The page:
¼ cup grated mawa (a South Asian dairy product also known as khoa)
½ tbsp nutmeg and mace powder
1 cup fried onion
6 boiled eggs
2 tsp ghee
½ cup oil
Salt to taste
1. Wash beef and mix with onion paste, ginger-garlic paste, red chilli powder, curd, milk, nut paste, nutmeg, mace, salt and oil. Let it marinate for 30 minutes.
2. Heat oil in a pan. Add marinated beef and cook for 10 minutes while continuing to stir.
3. Add ½ cup of water, cardamom, cinnamon and mawa. Cook for 20 minutes with the lid on.
4. Add green chillies, raisins and half of the fried onion. Cook over a very low flame for 10 minutes. When the meat is tender and oil floats over, remove from heat.
5. Garnish with the remaining fried onion and eggs. Serve hot.
The classic nehari originated back in the 18th century during the Mughal Empire. It used to be a favourite early morning dish of the nawabs who ruled the princely states.
Today, nehari is famous amongst South Asian Muslims, particularly in Dhaka and the coastal city of Chittagong in south-eastern Bangladesh.
The dish takes an entire night to cook and it is ready to eat in the early morning.
1 kg beef or mutton legs, cut into pieces
½ tsp turmeric powder
3 tbsp ginger paste
1 tbsp garlic paste
4 tbsp oil or ghee
3 tbsp whole wheat flour
1 cup deep fried onion
Salt to taste
FOR NEHARI MASALA SPICE MIX
2 small cardamom pods
2 tsp fennel seeds
2 tsp coriander powder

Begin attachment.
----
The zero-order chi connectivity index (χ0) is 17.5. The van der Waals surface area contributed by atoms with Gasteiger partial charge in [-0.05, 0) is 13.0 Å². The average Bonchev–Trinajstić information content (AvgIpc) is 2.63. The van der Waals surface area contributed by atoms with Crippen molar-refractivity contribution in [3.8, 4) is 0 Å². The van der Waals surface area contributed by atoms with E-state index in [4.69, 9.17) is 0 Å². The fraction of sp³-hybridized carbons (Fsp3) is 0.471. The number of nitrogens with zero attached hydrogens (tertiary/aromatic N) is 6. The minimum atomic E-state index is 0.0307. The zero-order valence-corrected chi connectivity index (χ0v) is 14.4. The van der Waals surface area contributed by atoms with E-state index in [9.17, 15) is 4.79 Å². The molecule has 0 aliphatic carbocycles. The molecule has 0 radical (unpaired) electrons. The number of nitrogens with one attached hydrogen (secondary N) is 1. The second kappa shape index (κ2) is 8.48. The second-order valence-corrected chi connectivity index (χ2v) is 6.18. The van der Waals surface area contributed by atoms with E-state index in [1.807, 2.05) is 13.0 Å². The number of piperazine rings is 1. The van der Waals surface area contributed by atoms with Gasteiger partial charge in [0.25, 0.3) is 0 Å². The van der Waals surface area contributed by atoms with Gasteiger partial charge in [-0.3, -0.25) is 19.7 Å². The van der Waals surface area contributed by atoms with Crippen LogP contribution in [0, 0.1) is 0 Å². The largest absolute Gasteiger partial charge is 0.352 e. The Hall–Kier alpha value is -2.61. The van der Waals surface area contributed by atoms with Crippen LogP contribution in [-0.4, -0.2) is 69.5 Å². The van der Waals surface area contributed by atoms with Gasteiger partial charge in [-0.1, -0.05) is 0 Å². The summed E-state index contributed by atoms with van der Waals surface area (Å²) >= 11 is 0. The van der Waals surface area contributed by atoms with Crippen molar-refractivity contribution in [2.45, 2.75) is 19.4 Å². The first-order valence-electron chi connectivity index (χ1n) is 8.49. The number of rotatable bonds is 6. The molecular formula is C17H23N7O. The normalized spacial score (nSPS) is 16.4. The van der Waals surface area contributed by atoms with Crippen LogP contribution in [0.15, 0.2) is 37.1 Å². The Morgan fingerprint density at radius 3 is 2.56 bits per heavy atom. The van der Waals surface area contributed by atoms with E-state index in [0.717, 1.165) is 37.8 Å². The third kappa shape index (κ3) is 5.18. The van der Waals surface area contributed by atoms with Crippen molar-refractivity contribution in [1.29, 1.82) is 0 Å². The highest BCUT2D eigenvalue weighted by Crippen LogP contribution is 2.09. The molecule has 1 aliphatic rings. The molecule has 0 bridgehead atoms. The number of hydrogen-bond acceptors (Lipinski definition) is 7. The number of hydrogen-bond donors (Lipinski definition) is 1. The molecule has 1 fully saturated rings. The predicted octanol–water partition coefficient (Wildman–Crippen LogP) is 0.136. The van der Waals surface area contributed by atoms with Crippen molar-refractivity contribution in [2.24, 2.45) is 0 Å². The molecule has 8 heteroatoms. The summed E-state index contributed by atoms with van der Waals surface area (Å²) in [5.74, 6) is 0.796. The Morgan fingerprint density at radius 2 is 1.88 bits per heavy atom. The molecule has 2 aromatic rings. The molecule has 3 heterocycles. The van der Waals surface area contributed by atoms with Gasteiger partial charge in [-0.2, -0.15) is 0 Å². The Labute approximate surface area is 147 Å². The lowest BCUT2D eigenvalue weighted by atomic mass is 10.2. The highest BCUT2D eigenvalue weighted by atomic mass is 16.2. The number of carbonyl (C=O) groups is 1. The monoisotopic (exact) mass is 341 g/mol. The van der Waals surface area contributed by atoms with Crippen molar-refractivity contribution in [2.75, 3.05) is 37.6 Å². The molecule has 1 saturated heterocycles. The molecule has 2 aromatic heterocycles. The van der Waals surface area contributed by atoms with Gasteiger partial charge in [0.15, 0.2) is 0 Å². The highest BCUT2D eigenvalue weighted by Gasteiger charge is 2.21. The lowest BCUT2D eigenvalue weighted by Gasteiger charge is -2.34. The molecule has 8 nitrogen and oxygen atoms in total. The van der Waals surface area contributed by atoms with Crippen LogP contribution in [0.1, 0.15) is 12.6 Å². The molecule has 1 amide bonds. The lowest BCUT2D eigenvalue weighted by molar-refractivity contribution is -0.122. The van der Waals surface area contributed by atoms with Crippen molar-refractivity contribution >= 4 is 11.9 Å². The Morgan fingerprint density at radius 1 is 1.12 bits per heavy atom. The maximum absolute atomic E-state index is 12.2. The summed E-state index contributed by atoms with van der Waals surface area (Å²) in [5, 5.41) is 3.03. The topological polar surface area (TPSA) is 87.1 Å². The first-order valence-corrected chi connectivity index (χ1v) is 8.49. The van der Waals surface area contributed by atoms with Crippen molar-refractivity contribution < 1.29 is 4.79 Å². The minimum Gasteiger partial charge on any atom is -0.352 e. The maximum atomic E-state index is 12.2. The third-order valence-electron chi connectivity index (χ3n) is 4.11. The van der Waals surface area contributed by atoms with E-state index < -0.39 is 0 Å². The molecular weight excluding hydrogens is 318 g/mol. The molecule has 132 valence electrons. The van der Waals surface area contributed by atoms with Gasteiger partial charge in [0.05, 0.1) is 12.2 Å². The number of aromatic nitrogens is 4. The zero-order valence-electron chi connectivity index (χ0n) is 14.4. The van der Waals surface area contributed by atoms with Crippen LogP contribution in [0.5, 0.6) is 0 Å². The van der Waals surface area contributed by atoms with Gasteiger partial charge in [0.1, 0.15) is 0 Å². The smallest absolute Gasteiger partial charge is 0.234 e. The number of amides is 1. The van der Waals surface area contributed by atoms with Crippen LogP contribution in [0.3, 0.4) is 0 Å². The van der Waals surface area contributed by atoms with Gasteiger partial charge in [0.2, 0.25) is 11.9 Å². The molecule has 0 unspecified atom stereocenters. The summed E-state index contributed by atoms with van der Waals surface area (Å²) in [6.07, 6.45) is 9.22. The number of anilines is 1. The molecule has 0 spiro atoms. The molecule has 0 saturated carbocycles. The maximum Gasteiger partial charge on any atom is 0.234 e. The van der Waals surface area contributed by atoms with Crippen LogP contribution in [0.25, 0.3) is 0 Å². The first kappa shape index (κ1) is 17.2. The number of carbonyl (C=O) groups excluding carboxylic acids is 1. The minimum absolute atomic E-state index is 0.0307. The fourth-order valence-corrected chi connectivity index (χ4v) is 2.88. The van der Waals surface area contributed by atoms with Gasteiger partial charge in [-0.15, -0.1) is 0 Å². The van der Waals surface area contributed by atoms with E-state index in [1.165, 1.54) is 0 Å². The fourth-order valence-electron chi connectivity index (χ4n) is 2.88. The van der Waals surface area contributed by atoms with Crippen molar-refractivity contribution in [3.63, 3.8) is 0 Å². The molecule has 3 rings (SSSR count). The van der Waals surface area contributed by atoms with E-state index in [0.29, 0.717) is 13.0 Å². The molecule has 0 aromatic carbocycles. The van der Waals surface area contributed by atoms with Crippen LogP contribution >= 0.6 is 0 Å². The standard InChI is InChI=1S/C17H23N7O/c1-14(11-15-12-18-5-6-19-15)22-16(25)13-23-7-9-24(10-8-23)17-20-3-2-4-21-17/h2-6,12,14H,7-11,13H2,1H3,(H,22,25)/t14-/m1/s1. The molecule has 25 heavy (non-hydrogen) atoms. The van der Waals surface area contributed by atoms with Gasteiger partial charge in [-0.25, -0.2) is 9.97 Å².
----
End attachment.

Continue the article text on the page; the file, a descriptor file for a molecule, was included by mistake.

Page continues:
2 whole black cardamom pods
½ tsp cumin seeds
½ tsp whole black peppercorns
10 dry red chill
2 tbsp poppy seeds
4 to 5 tbsp roasted chickpea powder
1 cinnamon stick
1 blade of mace
2 bay leaves
½ tsp nutmeg
1 peeled and finely chopped onion
2 tsp fresh, peeled and sliced ginger
5 to 6 finely sliced green chillies
1. To make nehari masala, dry roast all the nehari masala ingredients separately. Remove from heat and allow it to cool down. Grind to a fine powder. Keep aside.
2. Heat ghee in a deep pan, add leg pieces, ginger-garlic paste, turmeric powder and saute on high heat till well browned.
3. Add nehari masala and continue to saute for 2 minutes.
4. Add half of the fried onions and mix. Add enough water and salt and bring it to a boil. Cover and cook in low flame for 7 to 8 hours.
5. Mix whole wheat flour in half cup of water well so that there are no lumps.
6. Add the remaining fried onions to the nehari. Add the wheat flour mixture and mix well.
7. Cook till the gravy thickens and the meat begins to leave the bones.
8. Garnish with the fried onion, ginger slices and green chilli slices. Serve hot.
Eid in old Dhaka is not complete without sheer korma.
Sheer korma is a traditional preparation made on the festival of Eid. Every household has its own recipe of this rich preparation.
Here is an authentic version of this delicacy that is loaded with almonds, cashew nuts, pistachios, raisins and dates.
This dish contains huge amounts of milk, many fruits and the main ingredient, vermicelli. This recipe is very popular in old Dhaka.
2 litres milk
1 cup broken vermicelli
3 tbsp ghee
1 tin condensed milk
¼ cup almonds blanched and slivered
¼ cup cashew nuts blanched and slivered
¼ cup pistachio blanched and slivered
¼ cup de-seeded chopped dates
¼ tsp cardamom powder
1. Heat the ghee in a deep pan, add vermicelli and cook till turn golden brown. Keep aside.
2. In the same pan, heat ghee and add chopped dry fruits. Saute for 3-4 minutes, stirring often. (If you are using dried dates, then don't saute them in ghee. Instead cook them in milk. You can also soak them overnight to soften them.)
3. Heat milk till reduced to three-fourths its volume. Add roasted vermicelli and sugar to the milk and simmer till vermicelli is cooked.
4. Add fried dry fruits mixture and cardamom powder and condensed milk. Cook for 5 minutes on low flame.
5. Turn off the stove and stir, garnish with the dry fruits and serve hot, warm or chilled.